Product Thinking
Episode 115: Answering Questions About Navigating the B2C to SaaS Transition, the Cultural Change Challenge, and Comforting People With Product and Legacy Business
April 19, 2023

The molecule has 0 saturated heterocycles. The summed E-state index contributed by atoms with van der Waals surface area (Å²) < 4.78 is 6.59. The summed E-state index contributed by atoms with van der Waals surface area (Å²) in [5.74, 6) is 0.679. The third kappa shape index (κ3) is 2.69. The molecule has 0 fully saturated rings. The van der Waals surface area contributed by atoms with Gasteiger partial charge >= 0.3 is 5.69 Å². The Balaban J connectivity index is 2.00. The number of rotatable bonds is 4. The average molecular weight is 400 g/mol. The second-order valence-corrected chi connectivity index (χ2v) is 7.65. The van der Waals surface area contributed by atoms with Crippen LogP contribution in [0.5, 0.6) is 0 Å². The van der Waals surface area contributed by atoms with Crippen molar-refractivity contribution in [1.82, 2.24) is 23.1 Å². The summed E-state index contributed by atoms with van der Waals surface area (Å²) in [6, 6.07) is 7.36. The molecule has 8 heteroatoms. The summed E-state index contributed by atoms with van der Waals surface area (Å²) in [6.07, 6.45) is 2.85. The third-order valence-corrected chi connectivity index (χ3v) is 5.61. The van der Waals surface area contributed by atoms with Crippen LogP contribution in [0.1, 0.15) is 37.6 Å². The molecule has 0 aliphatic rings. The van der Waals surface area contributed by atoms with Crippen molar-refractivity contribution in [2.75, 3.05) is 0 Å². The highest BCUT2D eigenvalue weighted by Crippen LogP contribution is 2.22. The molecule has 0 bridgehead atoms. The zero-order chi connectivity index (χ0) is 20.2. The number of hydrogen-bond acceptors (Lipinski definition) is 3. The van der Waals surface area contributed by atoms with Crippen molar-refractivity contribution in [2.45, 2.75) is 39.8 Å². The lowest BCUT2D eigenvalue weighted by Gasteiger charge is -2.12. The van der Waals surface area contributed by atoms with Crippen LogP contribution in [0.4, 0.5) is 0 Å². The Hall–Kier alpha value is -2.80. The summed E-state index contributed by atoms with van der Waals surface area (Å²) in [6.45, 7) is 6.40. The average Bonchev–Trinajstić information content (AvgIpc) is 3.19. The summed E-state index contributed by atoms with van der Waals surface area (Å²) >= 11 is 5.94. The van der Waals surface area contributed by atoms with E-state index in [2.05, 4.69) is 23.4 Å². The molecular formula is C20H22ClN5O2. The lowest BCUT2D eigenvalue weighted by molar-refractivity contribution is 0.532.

In this Dear Melissa segment, Melissa Perri answers subscribers’ questions about moving from B2C to SaaS companies and how we can do it effectively, getting people comfortable with product and legacy businesses, and understanding the right time to move on to another company and stop fighting the cultural change. Q&A: Q: I've been in the product space for about eight years in Cape Town, South Africa. The opportunities for SaaS companies here are super limited, and I've only ever worked on B2C products. We are now moving to Europe, where there is a plethora of SaaS companies, and I'd really love to get into that space. My question is, how can I get into that space without experience? Do you have any advice for SaaS product management-specific courses I could highlight on my LinkedIn or CV to convince potential employers I can adapt? A: The thing about SaaS and B2C product management is that our fundamentals are pretty much the same, but we use different techniques. For example, if you are in B2C, you will be doing lots of AB testing. In B2B, we're gonna do things that mitigate risk by doing beta testing or getting small groups of customer advisory boards together. So I want you to concentrate on the fundamentals of product management. Let that shine through in your resume and in your LinkedIn. Q: I'm a product manager at a financial institution that is introducing products to the organization. My question has to do with incorporating the product into a legacy business that is used to making decisions based on a need to put out fires rather than being strategic in decisions. How do I bring the executive level along to start crafting product strategies and still show that the department heads are ultimately making the decisions on what to move forward with? I'm starting to see some folks worry about losing their control over the area, which could lead them to miss targets, but that isn't what the product aims to do. Seems to be a lot of sentiment toward not wanting to do the work, to think through a problem, and instead move forward with what they think is most important on an individual level. A: Here's a situation for legacy businesses that we have to take into account. A lot of people who've been working there have been doing so for a very long time, and they may actually have things that they know to be true that could be proven by fact. Sometimes when we jump straight into product processes and start talking to people about, "Hey, we need to put the strategy together" or "We need to experiment. Hey, can we get together to figure this out?" They respond with, "But I already know. So why do you need me to figure it out? Just do what I'm telling you to do." So, one technique that I found works well is to get everybody together and start listing out your assumptions. You do want to start from the perspective of how we make sure that these GMs or the people in charge of these businesses understand that by working with product, they're actually going to get more results, more money. Q: I recently left a mid-size company where I had great product leaders because, after the company was acquired, I was no longer passionate about the mission. I didn't think I'd be able to move from a PM role to a Director of Product position without a stop at another company on my resume. I joined an internal product team at a company where I'm very passionate about the mission. The team is only two years old and took over the technology solutions from an IT leader. I took a PM role because of the mission and the opportunity to help shape an organization, which I thought would help me hone my skills for a future Director role. Now, what I'm finding is that the leaders of the product team say that they want to move towards being a product-led company but rarely take the steps to get there, and we're always too busy to. I knew that it wouldn't be easy, and I'm trying to do things like bring in product analytics tools to help drive more data-informed cultures, set up monthly forums for discussions around products, and best practices for the team to discuss how we can get better, and create interview guides that help ensure we're hiring the right type of product people. Well, you've talked about how hard this type of work is, and I understand that this type of cultural shift takes time. At what point should I start thinking about whether I've done enough to gain the skills I need to move into product leadership at another company where I can start fresh without having to convince my own team, let alone others? A: Cultural shifts take a long time, but they can set you up nicely to gain some of the skills you need as a Director of Product. But for you to think about whether it is the right time to leave, you have to consider the Director of Product skills. So, ask yourself, can I steer a team toward a larger product vision and have them execute towards that? Can I handle crafting more complicated product strategies and oversee a much larger scope? Can I effectively coach them to be great product managers? Can I set up the infrastructure that they need to succeed? Can I manage up to executives and other people in the organization and communicate my points clearly and confidently so that they have faith in me? That's the last skill that you're really working on here during that cultural change. So, if you do want to stay, here's what I would advise to try and open up the conversation a little bit more and see what could happen.

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